The assign macro window give you the options start a new macro by recording to your button or add Visual Basic code to your button. To add functionality to a button one of these options needs to be selected. Recording a macro also create a macro code

Assign Macro Code to the Button

After the assign macro window appears, choose a name for your macro and select the new button. Doing so will open the Microsoft Visual Basic for Applications window. Here you can add the code located below that will activate the windows calculator application. Make sure that you keep the first line of codes where your button name appears and disregard the first line of code below.

Sub OpenCalculator()
Application.ActivateMicrosoftApp Index:=0
End Sub

After the code is inserted into the Visual Basic application, the Visual Basic window can be closed.

Add the Visual Basic Code

There are plenty of types of processes in Excel that can be automated by creating Visual Basic code. With a thorough understanding of Visual Basic coding you can develop your own sub programs from scratch to run in Excel to create automation.
There are plenty of types of processes in Excel that can be automated by creating Visual Basic code. With a thorough understanding of Visual Basic coding you can develop your own sub programs from scratch to run in Excel to create automation.

Changing the Label of the Button

To change the label on your button left clicking on the default text in the button and your cursor will appear in the button allowing you to edit. For this example I’d like to change the name of my button button label to Calculator so people know that it will call up a calculator. To change other properties of the button right click on it and choose format control. This will give you all of the design tools available to change the text design of button and make other property changes.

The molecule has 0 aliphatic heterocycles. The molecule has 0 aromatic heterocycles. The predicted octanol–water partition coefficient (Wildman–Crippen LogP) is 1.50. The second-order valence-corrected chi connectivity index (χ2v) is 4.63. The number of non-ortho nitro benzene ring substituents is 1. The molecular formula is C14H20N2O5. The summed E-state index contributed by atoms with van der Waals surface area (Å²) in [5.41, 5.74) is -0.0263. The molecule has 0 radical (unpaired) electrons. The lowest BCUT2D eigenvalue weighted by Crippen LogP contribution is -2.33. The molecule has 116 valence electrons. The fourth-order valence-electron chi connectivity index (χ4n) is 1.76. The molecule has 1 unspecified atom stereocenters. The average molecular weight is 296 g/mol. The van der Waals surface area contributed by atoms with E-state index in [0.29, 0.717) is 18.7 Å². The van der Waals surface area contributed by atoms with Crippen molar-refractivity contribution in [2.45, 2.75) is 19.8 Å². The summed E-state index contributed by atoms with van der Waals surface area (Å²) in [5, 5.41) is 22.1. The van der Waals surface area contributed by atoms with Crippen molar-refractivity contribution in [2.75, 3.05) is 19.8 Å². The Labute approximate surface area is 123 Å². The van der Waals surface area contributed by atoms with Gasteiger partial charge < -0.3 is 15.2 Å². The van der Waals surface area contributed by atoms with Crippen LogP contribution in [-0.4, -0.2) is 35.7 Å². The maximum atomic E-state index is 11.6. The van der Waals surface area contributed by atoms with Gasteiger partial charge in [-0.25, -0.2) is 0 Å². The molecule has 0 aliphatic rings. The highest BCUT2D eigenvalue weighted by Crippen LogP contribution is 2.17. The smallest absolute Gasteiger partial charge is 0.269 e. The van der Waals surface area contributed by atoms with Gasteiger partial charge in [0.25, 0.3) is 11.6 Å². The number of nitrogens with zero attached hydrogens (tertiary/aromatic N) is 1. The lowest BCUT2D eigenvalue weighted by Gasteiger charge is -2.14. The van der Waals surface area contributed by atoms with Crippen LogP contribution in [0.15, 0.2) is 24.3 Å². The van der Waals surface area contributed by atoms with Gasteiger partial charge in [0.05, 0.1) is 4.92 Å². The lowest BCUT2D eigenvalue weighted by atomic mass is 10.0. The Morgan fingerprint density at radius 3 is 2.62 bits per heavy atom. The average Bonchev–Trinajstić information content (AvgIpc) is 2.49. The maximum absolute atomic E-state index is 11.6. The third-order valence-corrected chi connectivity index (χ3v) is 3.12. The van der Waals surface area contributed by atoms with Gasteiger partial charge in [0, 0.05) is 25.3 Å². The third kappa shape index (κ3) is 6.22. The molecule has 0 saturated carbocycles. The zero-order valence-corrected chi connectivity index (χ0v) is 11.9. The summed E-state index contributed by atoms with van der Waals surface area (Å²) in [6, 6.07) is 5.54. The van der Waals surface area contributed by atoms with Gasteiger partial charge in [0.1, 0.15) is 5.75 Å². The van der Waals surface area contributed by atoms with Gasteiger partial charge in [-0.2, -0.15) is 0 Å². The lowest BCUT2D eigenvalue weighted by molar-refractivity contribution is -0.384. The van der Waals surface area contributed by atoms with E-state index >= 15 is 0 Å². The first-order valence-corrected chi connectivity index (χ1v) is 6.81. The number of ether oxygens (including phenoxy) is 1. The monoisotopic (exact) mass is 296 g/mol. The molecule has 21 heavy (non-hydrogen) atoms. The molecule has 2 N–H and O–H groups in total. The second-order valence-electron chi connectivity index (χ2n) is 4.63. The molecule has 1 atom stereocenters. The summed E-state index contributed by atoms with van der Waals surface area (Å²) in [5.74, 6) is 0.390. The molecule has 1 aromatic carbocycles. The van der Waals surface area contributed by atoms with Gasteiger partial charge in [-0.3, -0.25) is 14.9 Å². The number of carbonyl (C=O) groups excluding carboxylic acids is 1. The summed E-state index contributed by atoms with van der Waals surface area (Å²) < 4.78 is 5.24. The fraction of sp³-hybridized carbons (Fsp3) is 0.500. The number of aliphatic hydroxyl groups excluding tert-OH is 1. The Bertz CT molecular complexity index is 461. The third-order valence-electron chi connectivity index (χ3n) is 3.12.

Saving the Excel Workbook as a Macro-Enabled Workbook

In order for assigned macro to function, the workbook must be saved as a macro-Enabled Excel workbook. To do so, click on the file tab and select save as. You can see and example of this selected highlighted in the illustration below. saving make sure you save the workbook with the selection outlined in red in the illustration below.

Save as a Macro-Enabled Workbook

As you can see by the list generated from the save as button, Excel workbooks can be turned into a vast amount of file types. This can aid you depending you what type of report you need to create or in this case the type of function that you need to
As you can see by the list generated from the save as button, Excel workbooks can be turned into a vast amount of file types. This can aid you depending you what type of report you need to create or in this case the type of function that you need to

To learn more about using Excel macros for business applications I recommend the following book. I have been using the Excel Bible for years to improve my understanding of all aspects of this Microsoft product.

The Excel 2019 Bible

References

Crowder, J. (2020, January 1). How to Add the Developer Tab in Excel. Retrieved January 1, 2020, from https://youtu.be/nskuG6pK5ig.

This content is accurate and true to the best of the author’s knowledge and is not meant to substitute for formal and individualized advice from a qualified professional.

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    © 2019 Joshua Crowder